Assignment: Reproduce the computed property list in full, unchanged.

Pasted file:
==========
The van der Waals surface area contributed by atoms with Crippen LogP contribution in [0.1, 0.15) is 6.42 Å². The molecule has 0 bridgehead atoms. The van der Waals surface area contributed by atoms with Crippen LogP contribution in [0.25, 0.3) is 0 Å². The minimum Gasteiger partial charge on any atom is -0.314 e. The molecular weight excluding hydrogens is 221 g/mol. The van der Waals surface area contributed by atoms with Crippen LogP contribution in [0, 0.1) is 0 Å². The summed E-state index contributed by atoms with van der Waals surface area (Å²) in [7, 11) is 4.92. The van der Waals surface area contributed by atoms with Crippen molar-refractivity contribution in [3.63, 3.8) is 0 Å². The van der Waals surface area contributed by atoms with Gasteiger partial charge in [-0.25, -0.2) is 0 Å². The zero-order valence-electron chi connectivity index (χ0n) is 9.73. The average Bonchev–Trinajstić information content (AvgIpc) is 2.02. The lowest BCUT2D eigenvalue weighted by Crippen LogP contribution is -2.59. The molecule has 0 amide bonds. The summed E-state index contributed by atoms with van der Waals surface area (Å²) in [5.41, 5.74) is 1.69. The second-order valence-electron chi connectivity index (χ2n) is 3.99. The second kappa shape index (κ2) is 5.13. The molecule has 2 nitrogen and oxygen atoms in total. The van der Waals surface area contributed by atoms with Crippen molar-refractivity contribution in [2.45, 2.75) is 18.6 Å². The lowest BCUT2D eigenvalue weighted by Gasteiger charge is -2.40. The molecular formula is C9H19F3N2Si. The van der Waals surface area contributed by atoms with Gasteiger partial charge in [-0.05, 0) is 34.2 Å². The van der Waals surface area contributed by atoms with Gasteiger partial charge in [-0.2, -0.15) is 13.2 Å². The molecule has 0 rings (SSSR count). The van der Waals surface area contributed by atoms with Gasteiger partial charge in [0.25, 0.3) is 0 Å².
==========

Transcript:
The van der Waals surface area contributed by atoms with Crippen LogP contribution in [0.1, 0.15) is 6.42 Å². The molecule has 0 bridgehead atoms. The van der Waals surface area contributed by atoms with Crippen LogP contribution in [0.25, 0.3) is 0 Å². The minimum Gasteiger partial charge on any atom is -0.314 e. The molecular weight excluding hydrogens is 221 g/mol. The van der Waals surface area contributed by atoms with Crippen LogP contribution in [0, 0.1) is 0 Å². The summed E-state index contributed by atoms with van der Waals surface area (Å²) in [7, 11) is 4.92. The van der Waals surface area contributed by atoms with Crippen molar-refractivity contribution in [3.63, 3.8) is 0 Å². The van der Waals surface area contributed by atoms with Gasteiger partial charge in [-0.25, -0.2) is 0 Å². The zero-order valence-electron chi connectivity index (χ0n) is 9.73. The average Bonchev–Trinajstić information content (AvgIpc) is 2.02. The lowest BCUT2D eigenvalue weighted by Crippen LogP contribution is -2.59. The molecule has 0 amide bonds. The summed E-state index contributed by atoms with van der Waals surface area (Å²) in [5.41, 5.74) is 1.69. The second-order valence-electron chi connectivity index (χ2n) is 3.99. The second kappa shape index (κ2) is 5.13. The molecule has 2 nitrogen and oxygen atoms in total. The van der Waals surface area contributed by atoms with Crippen molar-refractivity contribution in [2.45, 2.75) is 18.6 Å². The lowest BCUT2D eigenvalue weighted by Gasteiger charge is -2.40. The molecular formula is C9H19F3N2Si. The van der Waals surface area contributed by atoms with Gasteiger partial charge in [-0.05, 0) is 34.2 Å². The van der Waals surface area contributed by atoms with Gasteiger partial charge in [-0.2, -0.15) is 13.2 Å². The molecule has 0 rings (SSSR count). The van der Waals surface area contributed by atoms with Gasteiger partial charge in [0.25, 0.3) is 0 Å².